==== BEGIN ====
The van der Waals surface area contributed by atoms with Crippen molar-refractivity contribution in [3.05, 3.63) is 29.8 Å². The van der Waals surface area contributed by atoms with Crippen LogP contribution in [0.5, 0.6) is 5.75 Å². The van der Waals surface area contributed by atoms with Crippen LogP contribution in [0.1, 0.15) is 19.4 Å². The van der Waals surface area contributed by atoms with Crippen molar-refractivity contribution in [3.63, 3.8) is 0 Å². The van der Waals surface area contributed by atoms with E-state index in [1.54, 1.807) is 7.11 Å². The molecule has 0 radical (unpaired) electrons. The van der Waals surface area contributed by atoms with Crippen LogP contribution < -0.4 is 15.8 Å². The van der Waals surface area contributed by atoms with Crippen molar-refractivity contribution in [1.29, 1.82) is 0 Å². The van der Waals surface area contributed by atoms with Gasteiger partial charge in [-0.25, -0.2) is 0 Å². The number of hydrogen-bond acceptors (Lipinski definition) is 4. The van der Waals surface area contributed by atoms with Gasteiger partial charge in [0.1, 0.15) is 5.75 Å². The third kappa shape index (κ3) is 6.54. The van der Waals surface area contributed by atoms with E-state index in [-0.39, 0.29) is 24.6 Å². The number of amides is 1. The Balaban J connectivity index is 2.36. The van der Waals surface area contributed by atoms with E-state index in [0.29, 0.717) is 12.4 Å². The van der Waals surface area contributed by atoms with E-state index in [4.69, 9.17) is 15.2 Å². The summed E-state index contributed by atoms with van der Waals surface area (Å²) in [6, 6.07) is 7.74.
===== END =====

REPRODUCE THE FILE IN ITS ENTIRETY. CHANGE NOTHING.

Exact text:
The van der Waals surface area contributed by atoms with Crippen molar-refractivity contribution in [3.05, 3.63) is 29.8 Å². The van der Waals surface area contributed by atoms with Crippen LogP contribution in [0.5, 0.6) is 5.75 Å². The van der Waals surface area contributed by atoms with Crippen LogP contribution in [0.1, 0.15) is 19.4 Å². The van der Waals surface area contributed by atoms with Crippen molar-refractivity contribution in [3.63, 3.8) is 0 Å². The van der Waals surface area contributed by atoms with E-state index in [1.54, 1.807) is 7.11 Å². The molecule has 0 radical (unpaired) electrons. The van der Waals surface area contributed by atoms with Crippen LogP contribution < -0.4 is 15.8 Å². The van der Waals surface area contributed by atoms with Crippen molar-refractivity contribution in [1.29, 1.82) is 0 Å². The van der Waals surface area contributed by atoms with Gasteiger partial charge in [-0.25, -0.2) is 0 Å². The number of hydrogen-bond acceptors (Lipinski definition) is 4. The van der Waals surface area contributed by atoms with Gasteiger partial charge in [0.1, 0.15) is 5.75 Å². The third kappa shape index (κ3) is 6.54. The van der Waals surface area contributed by atoms with E-state index in [-0.39, 0.29) is 24.6 Å². The number of amides is 1. The Balaban J connectivity index is 2.36. The van der Waals surface area contributed by atoms with E-state index in [0.29, 0.717) is 12.4 Å². The van der Waals surface area contributed by atoms with E-state index in [4.69, 9.17) is 15.2 Å². The summed E-state index contributed by atoms with van der Waals surface area (Å²) in [6, 6.07) is 7.74.